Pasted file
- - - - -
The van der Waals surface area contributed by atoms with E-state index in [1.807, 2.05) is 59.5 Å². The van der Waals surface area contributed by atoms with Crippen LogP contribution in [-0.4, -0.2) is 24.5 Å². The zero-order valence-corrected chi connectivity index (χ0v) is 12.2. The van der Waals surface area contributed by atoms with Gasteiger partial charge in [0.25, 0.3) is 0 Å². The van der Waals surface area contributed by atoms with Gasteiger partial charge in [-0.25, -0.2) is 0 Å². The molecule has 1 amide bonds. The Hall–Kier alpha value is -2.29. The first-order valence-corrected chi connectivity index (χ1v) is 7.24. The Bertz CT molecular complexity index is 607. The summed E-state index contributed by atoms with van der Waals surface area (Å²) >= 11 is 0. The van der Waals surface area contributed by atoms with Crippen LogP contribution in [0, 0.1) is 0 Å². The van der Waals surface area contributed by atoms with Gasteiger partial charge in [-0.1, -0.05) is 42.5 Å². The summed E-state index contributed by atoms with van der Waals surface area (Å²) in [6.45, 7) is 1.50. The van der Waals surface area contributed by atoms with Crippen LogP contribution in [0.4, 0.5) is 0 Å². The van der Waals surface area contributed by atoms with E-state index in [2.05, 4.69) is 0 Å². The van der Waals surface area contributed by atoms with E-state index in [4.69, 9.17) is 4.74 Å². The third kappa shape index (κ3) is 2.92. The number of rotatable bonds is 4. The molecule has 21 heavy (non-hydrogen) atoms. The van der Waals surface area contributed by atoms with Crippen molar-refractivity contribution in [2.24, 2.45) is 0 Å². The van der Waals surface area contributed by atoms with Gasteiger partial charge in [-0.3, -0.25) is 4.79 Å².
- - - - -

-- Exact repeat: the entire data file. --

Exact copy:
The van der Waals surface area contributed by atoms with E-state index in [1.807, 2.05) is 59.5 Å². The van der Waals surface area contributed by atoms with Crippen LogP contribution in [-0.4, -0.2) is 24.5 Å². The zero-order valence-corrected chi connectivity index (χ0v) is 12.2. The van der Waals surface area contributed by atoms with Gasteiger partial charge in [0.25, 0.3) is 0 Å². The van der Waals surface area contributed by atoms with Gasteiger partial charge in [-0.25, -0.2) is 0 Å². The molecule has 1 amide bonds. The Hall–Kier alpha value is -2.29. The first-order valence-corrected chi connectivity index (χ1v) is 7.24. The Bertz CT molecular complexity index is 607. The summed E-state index contributed by atoms with van der Waals surface area (Å²) >= 11 is 0. The van der Waals surface area contributed by atoms with Crippen LogP contribution in [0, 0.1) is 0 Å². The van der Waals surface area contributed by atoms with Gasteiger partial charge in [-0.1, -0.05) is 42.5 Å². The summed E-state index contributed by atoms with van der Waals surface area (Å²) in [6.45, 7) is 1.50. The van der Waals surface area contributed by atoms with Crippen LogP contribution in [0.4, 0.5) is 0 Å². The van der Waals surface area contributed by atoms with E-state index in [2.05, 4.69) is 0 Å². The van der Waals surface area contributed by atoms with E-state index in [4.69, 9.17) is 4.74 Å². The third kappa shape index (κ3) is 2.92. The number of rotatable bonds is 4. The molecule has 21 heavy (non-hydrogen) atoms. The van der Waals surface area contributed by atoms with Crippen molar-refractivity contribution in [2.24, 2.45) is 0 Å². The van der Waals surface area contributed by atoms with Gasteiger partial charge in [-0.3, -0.25) is 4.79 Å².